Support for the investigation into the assault on the Capitol grows

Support For The Investigation Into The Assault On The Capitol Grows

Washington – After a “heartbreaking” verdict, House prosecutors who argued that Donald Trump should be found guilty of inciting the assault on Capitol Hill said Sunday that they proved their claim, and lashed out at the Republican Senate leader and the Most of his colleagues “for assuming contradictory positions” when acquitting the former president.

A day after Trump won his second Senate impeachment in two years, support seems to be growing for forming an independent commission, similar to the panel created after the terrorist attacks of September 11, 2001, to make sure that do not repeat such a horrendous insurrection.

The end of the expedited trial hardly put an end to the debate over Trump’s guilt in the Jan.6 assault as the political, legal and emotional fallout continues.


Additional investigations into the revolt are already planned, and the Senate scheduled hearings for the end of this month before the Upper House Standards Committee. House Speaker Nancy Pelosi also asked Russel Honoré, a retired Army Lieutenant General, to lead an immediate review of the Capitol security process.

Lawmakers from both parties indicated Sunday that there are likely to be even more inquiries.

“There must be a full investigation into what happened,” said Senator Bill Cassidy, one of seven Republicans who voted to have Trump found guilty. “What was known, who knew and when did they know, all of that, because with that the bases are created so that this never happens again.”

Cassidy said she was “trying to hold President Trump to account,” adding that as Americans hear all the facts, “more people will understand me.” He was censored by his party’s state office after the vote, which ended 57-43 in favor of a conviction but 10 votes short of the two-thirds required.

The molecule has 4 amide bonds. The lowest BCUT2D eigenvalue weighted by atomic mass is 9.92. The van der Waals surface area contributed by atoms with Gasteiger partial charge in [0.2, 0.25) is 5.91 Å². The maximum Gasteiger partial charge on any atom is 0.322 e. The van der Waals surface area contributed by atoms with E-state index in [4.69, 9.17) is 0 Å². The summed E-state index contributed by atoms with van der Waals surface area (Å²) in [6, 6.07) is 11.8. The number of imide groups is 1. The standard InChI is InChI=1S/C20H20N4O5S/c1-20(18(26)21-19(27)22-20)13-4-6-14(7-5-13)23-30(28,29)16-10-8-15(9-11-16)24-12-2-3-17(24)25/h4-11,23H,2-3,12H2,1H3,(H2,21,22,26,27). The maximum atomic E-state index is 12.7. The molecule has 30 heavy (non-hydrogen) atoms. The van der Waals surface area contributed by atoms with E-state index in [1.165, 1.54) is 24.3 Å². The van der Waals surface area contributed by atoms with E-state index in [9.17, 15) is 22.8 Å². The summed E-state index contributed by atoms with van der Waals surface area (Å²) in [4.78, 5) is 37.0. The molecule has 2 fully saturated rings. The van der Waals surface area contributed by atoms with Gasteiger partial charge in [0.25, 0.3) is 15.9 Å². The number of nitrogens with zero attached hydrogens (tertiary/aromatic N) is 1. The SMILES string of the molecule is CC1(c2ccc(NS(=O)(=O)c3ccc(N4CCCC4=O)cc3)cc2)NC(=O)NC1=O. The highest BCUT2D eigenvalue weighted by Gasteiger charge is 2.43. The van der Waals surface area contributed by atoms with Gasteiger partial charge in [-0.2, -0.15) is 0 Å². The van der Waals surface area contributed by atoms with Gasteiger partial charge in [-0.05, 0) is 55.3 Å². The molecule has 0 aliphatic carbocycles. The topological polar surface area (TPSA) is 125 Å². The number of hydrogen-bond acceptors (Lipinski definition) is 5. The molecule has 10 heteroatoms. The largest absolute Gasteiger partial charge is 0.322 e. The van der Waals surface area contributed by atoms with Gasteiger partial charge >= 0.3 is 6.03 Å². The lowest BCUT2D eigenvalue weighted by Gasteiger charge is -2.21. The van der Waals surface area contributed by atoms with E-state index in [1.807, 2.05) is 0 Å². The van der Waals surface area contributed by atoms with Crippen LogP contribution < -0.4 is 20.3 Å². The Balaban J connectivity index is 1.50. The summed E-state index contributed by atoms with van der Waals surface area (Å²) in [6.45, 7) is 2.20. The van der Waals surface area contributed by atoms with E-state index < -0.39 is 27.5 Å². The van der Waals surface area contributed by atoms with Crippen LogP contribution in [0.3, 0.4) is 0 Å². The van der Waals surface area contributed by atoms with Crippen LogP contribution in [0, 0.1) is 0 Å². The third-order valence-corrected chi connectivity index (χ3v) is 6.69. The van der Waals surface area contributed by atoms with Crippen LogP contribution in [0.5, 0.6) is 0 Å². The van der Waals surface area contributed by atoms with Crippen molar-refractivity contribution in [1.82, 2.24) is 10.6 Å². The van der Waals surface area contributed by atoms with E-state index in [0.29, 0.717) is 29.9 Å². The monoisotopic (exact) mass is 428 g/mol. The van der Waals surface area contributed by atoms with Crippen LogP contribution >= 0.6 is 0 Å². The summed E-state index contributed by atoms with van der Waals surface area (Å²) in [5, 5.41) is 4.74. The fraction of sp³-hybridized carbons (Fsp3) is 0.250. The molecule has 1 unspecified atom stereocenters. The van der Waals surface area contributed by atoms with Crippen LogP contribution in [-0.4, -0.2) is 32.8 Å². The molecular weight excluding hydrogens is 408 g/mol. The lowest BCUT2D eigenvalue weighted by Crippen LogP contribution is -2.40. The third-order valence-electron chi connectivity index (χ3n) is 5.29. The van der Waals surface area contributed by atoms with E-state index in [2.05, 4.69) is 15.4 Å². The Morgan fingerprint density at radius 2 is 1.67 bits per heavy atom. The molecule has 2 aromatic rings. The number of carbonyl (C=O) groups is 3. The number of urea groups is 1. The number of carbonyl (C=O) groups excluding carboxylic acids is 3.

A close ally of Trump, Republican Sen. Lindsey Graham, said he is looking forward to campaigning with the former president in the 2022 election, when Republicans are hopeful of retaking control of the legislative majority. But Graham acknowledged that Trump had some blame for the attack on the Capitol in which five people were killed, including a police officer, and in which the legislative certification of the triumph of Democrat Joe Biden in the presidential election was interrupted.

“His behavior after the election was outrageous,” Graham said. “We need a commission similar to the one on 9/11 to find out what happened and make sure it never happens again.”

The Senate cleared Trump of a charge of “inciting insurrection” after House prosecutors made their case that he was “the chief provocateur,” which sparked the ire of a mob by fueling a campaign. months in which he divulged discredited conspiracy theories and violent baseless allegations that the 2020 election had been stolen.

Trump’s lawyers responded that the then president’s words were not intended to incite violence and that the impeachment was nothing more than a “witch hunt” in order to prevent him from running again.

The total votes in favor of a guilty plea was the most bipartisan in the country’s history, but it nonetheless allowed Trump to claim victory and fight his way toward a political resurgence while the highly divided Republican Party is embroiled in arguments over the course that follows and the place of Trump within the party.



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